The yearly awards handed out by the Associated Press will be unveiled during the NFL Honors show at 9 p.m. ET Saturday on NBC. Several members of the Los Angeles Rams stand as legitimate candidates, perhaps even favorites. That's what happens when you finish with an 11-5 record and a plus-149 point differential. This week, while waiting for the Philadelphia Eagles and the New England Patriots to face off in Super Bowl LII, we'll take a closer look at those Rams candidates. Next up is Aaron Donald and the AP Defensive Player of the Year Award.
Numbers: Donald held out all summer, didn't return in time for the opener and sat out the regular-season finale. He still put up 11 sacks, tying a career high and tying for 11th-most in the NFL. He added five forced fumbles (tied for second), 27 quarterback hits (tied for fourth) and 15 tackles for loss (tied for ninth). But that doesn't come close to telling the whole story. Pro Football Focus uses pressures -- a combination of sacks, hits and hurries -- for a more accurate representation of a pass-rusher's effectiveness. Donald created 91 total pressures, more than any other defensive player.
Defining moment: Donald was at his best when the games mattered most. A perfect example came in what ended up being the Rams' lone playoff contest against the Atlanta Falcons. Donald pressured the quarterback 10 times in the first half of that game, an eventual 26-13 loss from Los Angeles Memorial Coliseum. No player had done that since J.J. Watt in 2014. Donald faced five playoff teams over his last seven games and totaled 6.5 sacks.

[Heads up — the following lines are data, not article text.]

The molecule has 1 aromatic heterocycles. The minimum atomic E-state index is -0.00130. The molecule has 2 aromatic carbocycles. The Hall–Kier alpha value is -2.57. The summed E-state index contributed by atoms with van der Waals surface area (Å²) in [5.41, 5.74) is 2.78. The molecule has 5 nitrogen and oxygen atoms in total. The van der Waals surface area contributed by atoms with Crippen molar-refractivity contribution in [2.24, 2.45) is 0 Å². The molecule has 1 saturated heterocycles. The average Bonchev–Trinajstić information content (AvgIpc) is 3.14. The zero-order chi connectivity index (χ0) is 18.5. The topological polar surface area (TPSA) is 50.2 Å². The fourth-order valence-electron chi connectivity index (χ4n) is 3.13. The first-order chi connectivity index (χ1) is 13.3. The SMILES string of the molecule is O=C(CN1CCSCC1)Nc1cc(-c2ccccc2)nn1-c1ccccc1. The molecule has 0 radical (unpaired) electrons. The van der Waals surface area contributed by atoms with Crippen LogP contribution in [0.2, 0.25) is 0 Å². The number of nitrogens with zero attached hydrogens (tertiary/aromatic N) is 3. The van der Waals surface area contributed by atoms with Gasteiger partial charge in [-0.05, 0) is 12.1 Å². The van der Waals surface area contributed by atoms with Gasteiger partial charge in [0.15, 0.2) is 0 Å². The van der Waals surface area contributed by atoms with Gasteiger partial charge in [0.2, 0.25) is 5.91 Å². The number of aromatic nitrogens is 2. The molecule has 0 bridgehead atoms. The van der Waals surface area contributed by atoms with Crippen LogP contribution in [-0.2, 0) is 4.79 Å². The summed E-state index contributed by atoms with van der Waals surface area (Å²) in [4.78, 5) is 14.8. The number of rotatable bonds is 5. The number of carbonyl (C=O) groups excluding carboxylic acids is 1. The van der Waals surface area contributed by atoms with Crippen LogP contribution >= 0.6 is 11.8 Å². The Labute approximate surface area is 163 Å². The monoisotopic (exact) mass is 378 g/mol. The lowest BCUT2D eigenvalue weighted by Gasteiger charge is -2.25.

Why he should win: Donald's pressure numbers would be elite for an edge rusher. They seem unrealistic for an interior defender who faces constant double and triple teams. Consider: Pro Football Focus gave Donald a near-perfect pass-rush grade of 99.7 this past season. The next interior defender was the Eagles' Fletcher Cox at 90.3. His 91 total pressures were 21 more than the runner up at his position, the Cincinnati Bengals' Geno Atkins. In short, nobody dominates his position like Donald.
Why he wouldn't: Because sacks -- and, by the same token, interceptions and tackles -- typically go a long way with an award like this. Four defensive tackles have been named AP Defensive Player of the Year since the sack became an official stat in 1982, and all four of them did so after finishing within the top 10 in sacks. The award has gone to a defensive lineman six teams since 2001. But they've all been edge rushers, and five of them finished within the top five in sacks. Calais Campbell of the Jacksonville Jaguars and DeMarcus Lawrence of the Dallas Cowboys each had 14.5 sacks, while Cameron Jordan of the New Orleans Saints had 13 sacks and 10 pass breakups. They're all mostly edge rushers, and they're all seemingly a major threat to Donald.
Quotable: "I think he was a little rusty when he came in, just football-wise, but after that he's been a dynamo. He's not superhuman, but he's almost unstoppable. People try to double-team him, they try to triple-team him, all those things, and he still makes plays and pressures the quarterback. We know the sacks, but the pressures -- I mean, he's pressured the quarterback multiple times more than anyone else in the league, and it isn't close. So that just shows what he can do." -- Rams defensive coordinator Wade Phillips on Donald's excellence.